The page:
Marlboro Township Police, New Jersey

“Marlboro Township Police, New Jersey” by scoutnurse is licensed under CC BY-NC-SA 2.0

On April 6, 2020, the Township of Marlboro (Monmouth County) agreed to pay $32,500 to a Freehold woman who claimed that a female police officer “punched her in the face” while she was in a holding cell for suspicion of drunk driving.

In her lawsuit, Jenelle DeMoro claimed that she was pulled over by Marlboro police officer Donna Gonzalez on November 29, 2018 for motor vehicle infractions. She claimed that Gonzalez, who took her to police headquarters on suspicion of drunk driving, “threw [her] to the ground, dragged her into a holding cell and punched her in the face.”

DeMoro claimed that she was then arrested for Aggravated Assault, Resisting Arrest and motor vehicle offenses. She said that the charges were resolved by her pleading guilty to Disorderly Conduct and Refusal to Submit to Breath Testing.

Gonzalez, who has served on the force since July 16, 2009, currently receives an annual salary of $121,176.96.

Former Marlboro Police Chief Bruce E. Hall was also named as a defendant in the case.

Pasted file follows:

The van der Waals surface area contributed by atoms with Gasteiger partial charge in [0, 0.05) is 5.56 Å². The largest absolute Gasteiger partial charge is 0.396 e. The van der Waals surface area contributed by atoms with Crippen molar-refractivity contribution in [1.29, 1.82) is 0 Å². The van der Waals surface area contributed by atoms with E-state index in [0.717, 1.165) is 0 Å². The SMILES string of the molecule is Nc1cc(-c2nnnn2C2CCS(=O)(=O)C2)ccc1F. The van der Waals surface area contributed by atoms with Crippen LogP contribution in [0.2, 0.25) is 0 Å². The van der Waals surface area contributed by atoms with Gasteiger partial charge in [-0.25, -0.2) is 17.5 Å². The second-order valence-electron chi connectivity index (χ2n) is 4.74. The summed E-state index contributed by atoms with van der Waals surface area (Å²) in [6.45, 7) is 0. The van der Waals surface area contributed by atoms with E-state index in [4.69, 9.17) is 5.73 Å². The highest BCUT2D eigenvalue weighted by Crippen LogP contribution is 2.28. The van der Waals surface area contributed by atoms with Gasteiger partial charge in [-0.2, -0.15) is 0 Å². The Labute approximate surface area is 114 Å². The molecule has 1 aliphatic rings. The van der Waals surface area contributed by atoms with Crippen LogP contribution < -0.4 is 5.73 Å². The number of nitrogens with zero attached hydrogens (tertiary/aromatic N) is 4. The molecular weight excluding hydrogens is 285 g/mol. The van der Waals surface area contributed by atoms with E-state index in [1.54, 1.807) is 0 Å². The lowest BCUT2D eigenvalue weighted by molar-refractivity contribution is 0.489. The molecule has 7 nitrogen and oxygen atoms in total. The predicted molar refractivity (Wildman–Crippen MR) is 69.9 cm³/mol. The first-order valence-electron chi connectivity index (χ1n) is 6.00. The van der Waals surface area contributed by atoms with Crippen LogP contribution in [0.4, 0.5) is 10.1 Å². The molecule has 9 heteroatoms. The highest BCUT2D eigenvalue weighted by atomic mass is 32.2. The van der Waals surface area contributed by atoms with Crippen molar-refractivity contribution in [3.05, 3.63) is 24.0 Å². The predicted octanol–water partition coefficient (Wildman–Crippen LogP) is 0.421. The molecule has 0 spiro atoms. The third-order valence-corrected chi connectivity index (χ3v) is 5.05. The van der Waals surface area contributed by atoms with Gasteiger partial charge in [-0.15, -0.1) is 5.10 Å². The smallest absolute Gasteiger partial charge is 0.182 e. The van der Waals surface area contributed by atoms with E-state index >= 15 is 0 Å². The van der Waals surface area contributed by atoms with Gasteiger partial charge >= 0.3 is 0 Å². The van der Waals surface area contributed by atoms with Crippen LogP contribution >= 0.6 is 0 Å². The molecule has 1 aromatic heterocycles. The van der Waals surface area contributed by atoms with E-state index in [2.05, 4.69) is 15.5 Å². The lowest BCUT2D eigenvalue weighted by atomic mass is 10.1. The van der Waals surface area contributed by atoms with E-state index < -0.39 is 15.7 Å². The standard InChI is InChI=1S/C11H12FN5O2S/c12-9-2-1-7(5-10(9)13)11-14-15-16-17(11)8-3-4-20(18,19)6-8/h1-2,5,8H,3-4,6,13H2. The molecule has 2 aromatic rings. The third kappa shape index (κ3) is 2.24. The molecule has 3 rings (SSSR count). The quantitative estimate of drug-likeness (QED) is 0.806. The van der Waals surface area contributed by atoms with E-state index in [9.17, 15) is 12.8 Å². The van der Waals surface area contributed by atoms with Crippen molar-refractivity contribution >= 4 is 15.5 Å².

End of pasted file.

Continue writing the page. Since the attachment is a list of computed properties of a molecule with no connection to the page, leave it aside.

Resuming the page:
The case is captioned DeMoro v. Township of Marlboro, et al, Federal Case No. 3:20-cv-0220 and DeMoro’s attorney was Thomas J. Mallon of Freehold. Case documents are on-line here.

The settlement agreement contains a confidentiality clause, which prevents the parties to the suit from publicly disclosing the settlement terms. Fortunately, however, these confidentiality clauses do not trump the public’s right to obtain copies of settlement agreements that arise out of lawsuits in which a government agency or official is a defendant.

None of lawsuit’s allegations have been proven or disproven in court. Settlement agreements typically state that payment does not constitute an admission of wrongdoing by any of the defendants. All that is known for sure is that Marlboro or its insurer, for whatever reason, decided that it would rather pay DeMoro $32,500 than take the matter to trial. Perhaps the defendants’ decision was done to save further legal expense and the costs of trying what were in fact exaggerated or meritless claims. Or, perhaps the claims were true and the defendants wanted to avoid being embarrassed at trial. This is the problem when cases resolve before trial–it is impossible to know the truth of what really happened.

Chairman of the New Jersey Libertarian Party's Open Government Advocacy Project. Please send all comments to [email protected]